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Chivalry 2 is a medieval warfare game developed by Torn Banner Studios, and is sequel to Chivalry: Medieval Warfare. The Mason Order was victorious in the last civil war and has ruled the land for 20 years. The Agathians are now launching a new offensive under the leadership of King Argon II, while the Masons counterattack anyone and everyone the least bit sympathetic to Argon. Or you can not worry about that and just focus on hacking to bits anyone who isn't wearing your team's colors.

The core gameplay of its predecessor remains largely the same. Players still take the role of medieval soldiers on some kind of battlefield, wielding many different weapons with a variety of properties. The premiere mode is Team Objective, which generally involves one side attempting to overrun a town or castle while the other side tries to stop them. There are also Team Deathmatch, 3v3 Arena, and Free For All modes, the last of which can also be used for dueling via an honor system.

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Compared to its predecessor, the following major gameplay features are new:

  • Each class (Archer, Vanguard, Footman, Knight) is divided into three subclasses, each with their own unique properties.
  • All weapons may be thrown or dropped, and any class may scavenge any fallen weapon from the ground. Did you run out of arrows as an archer? No problem, pick up that huge axe and start swinging.
  • All classes have an expanded list of basic moves, such as jabs, dodges, counterattacks, and special attacks unique to each weapon. All classes also have a support ability that charges up over time and by performing class-specific actions.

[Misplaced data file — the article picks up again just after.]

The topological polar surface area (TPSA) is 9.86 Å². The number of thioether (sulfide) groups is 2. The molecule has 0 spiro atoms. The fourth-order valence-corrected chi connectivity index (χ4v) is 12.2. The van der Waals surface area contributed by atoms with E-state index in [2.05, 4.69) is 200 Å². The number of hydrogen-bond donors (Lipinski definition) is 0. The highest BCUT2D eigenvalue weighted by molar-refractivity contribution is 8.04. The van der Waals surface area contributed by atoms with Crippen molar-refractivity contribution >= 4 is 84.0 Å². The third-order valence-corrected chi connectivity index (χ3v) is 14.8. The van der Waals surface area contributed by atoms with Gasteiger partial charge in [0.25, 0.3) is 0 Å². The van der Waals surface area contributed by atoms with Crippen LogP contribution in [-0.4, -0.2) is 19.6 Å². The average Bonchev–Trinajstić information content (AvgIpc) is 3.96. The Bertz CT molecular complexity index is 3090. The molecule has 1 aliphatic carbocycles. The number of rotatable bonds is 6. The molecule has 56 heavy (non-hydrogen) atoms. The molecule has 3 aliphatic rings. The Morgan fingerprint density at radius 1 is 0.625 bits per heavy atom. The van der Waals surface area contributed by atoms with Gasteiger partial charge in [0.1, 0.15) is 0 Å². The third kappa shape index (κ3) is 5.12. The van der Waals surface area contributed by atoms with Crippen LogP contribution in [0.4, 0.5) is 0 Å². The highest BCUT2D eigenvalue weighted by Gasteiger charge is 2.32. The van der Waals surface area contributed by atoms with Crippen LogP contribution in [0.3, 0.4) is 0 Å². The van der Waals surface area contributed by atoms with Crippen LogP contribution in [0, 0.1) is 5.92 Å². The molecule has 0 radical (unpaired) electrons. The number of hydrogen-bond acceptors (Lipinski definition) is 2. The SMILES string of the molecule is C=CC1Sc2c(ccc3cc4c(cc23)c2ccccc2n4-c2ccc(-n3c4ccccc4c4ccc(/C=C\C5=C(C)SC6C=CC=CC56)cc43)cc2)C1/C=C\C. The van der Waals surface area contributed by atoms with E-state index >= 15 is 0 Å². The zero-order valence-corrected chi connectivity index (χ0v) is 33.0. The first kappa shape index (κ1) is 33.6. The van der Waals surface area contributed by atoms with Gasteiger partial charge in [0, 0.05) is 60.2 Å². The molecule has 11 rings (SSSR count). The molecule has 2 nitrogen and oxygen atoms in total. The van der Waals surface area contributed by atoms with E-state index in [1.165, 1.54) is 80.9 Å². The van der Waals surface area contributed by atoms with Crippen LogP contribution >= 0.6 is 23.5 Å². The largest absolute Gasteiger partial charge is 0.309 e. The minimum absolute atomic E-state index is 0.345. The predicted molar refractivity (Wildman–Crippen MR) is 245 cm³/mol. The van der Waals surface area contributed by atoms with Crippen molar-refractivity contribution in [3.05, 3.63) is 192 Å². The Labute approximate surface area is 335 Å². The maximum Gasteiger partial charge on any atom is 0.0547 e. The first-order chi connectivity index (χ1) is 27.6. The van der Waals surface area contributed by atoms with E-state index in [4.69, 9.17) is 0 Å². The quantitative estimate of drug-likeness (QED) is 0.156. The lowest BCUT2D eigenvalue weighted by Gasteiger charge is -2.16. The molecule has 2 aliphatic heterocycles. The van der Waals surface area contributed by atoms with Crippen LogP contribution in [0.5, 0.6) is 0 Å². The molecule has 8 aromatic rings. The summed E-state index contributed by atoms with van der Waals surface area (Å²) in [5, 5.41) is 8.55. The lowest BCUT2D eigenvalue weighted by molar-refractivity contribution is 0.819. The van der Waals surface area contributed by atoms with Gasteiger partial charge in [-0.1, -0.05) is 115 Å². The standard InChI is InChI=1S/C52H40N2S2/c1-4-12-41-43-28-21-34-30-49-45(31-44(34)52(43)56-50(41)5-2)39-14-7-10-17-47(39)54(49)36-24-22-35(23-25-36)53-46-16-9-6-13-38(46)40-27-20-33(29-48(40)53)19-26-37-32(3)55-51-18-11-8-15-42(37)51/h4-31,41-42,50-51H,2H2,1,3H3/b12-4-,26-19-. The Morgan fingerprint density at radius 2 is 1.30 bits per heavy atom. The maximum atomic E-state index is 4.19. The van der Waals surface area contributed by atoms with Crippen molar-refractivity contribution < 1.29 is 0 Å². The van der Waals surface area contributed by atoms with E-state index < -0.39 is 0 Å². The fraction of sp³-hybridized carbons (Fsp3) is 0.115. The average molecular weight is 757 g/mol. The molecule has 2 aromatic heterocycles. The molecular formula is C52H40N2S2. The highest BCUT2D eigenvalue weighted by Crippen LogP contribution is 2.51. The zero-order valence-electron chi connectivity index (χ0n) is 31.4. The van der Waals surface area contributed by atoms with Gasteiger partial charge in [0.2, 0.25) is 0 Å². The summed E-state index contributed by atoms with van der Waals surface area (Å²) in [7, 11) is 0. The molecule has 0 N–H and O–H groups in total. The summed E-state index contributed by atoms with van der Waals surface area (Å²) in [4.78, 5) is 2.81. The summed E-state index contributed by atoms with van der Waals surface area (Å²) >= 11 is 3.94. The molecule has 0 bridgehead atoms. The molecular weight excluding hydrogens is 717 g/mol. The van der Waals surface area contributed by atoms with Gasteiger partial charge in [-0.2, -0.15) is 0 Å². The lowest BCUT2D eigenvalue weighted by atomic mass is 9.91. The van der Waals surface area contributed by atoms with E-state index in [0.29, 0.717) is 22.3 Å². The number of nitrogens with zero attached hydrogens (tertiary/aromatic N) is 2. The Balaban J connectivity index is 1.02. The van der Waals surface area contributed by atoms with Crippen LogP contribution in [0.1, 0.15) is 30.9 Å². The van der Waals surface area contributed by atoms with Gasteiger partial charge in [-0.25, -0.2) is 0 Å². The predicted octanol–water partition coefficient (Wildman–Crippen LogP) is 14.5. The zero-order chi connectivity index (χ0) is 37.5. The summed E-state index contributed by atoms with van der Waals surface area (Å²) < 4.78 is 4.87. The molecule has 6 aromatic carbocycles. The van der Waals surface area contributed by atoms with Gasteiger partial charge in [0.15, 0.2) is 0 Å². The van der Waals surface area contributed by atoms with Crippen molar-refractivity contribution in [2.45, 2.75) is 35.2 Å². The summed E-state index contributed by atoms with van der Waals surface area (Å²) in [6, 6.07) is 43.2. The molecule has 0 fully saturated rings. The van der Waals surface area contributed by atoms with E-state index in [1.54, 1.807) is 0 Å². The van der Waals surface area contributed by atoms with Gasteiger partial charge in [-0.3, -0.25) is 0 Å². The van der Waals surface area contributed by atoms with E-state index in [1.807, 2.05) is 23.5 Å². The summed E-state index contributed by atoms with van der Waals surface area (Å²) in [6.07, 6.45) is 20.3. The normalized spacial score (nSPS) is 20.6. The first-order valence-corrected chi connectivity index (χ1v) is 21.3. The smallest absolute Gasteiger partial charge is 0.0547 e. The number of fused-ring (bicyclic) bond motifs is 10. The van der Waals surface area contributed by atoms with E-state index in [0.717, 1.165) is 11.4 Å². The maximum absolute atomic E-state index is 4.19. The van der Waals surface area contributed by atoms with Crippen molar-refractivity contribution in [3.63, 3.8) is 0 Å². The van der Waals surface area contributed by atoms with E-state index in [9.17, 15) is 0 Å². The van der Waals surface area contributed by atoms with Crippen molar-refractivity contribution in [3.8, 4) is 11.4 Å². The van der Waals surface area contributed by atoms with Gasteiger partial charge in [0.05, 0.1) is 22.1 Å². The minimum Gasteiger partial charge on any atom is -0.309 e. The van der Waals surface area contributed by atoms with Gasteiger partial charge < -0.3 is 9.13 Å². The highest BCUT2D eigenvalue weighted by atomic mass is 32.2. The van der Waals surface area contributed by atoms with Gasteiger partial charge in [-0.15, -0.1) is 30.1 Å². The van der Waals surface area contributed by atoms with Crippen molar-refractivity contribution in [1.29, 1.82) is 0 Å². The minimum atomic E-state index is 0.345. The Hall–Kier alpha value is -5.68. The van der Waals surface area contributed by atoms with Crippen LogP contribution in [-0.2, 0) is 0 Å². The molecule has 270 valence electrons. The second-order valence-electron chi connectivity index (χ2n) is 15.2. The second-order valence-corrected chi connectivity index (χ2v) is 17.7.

• Combat in general is more dynamic and mobile. At any given moment, there are more options to mix up attacks or survive longer when outnumbered.

Chivalry 2 was released on June 8, 2021.

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Examples of Tropes in this Video Game

  • An Arm and a Leg: Rarely, a player dealt a near-lethal blow may lose an arm and continue fighting for a while in "only a flesh wound" mode.
  • And Your Reward Is Clothes: There are separate levels tracked for account, each class, and each weapon. The first few levels include some gameplay unlocks so you aren't overwhelmed by choices all at once, but the vast majority of unlocks are purely cosmetic.
  • Annoying Arrows: Zigzagged depending on the bow. Longbow arrows are of the annoying sort, doing little damage but having a very fast fire rate. Crossbows are quite powerful, but require a stationary reload after each shot. War bows are also powerful, but have a long draw time. Anyone caught by the latter two is going to be looking for a bandage, not laughing off the annoyance.
  • Audible Sharpness: All over the place! Bladed weapons make exaggerated "sharpness" sounds when swung or drawn.
  • Blown Across the Room: Crossbow kills at short range have quite a tendency to send the target flying and spinning head over heels.
  • Bow and Sword, in Accord:
    • As in its predecessor game, Archers carry a melee weapon and still have access to all of the basic combat moves. Their secondary weapons are a bit weak, but a skilled player can definitely score melee kills as an Archer.
    • Although it can sometimes be difficult to find a spare bow, the melee classes are perfectly capable of picking one up and relying on their decent secondary weapons for melee. For the Vanguard Raider, that secondary weapon could be a very large sword in accord.
  • Character Class System: The four classes of Archer, Footman (renamed from Man-at-arms), Vanguard, and Knight return, now divided into three sub-classes each. Class determines the armor and general role, while the sub-class determines weapon options and their support power.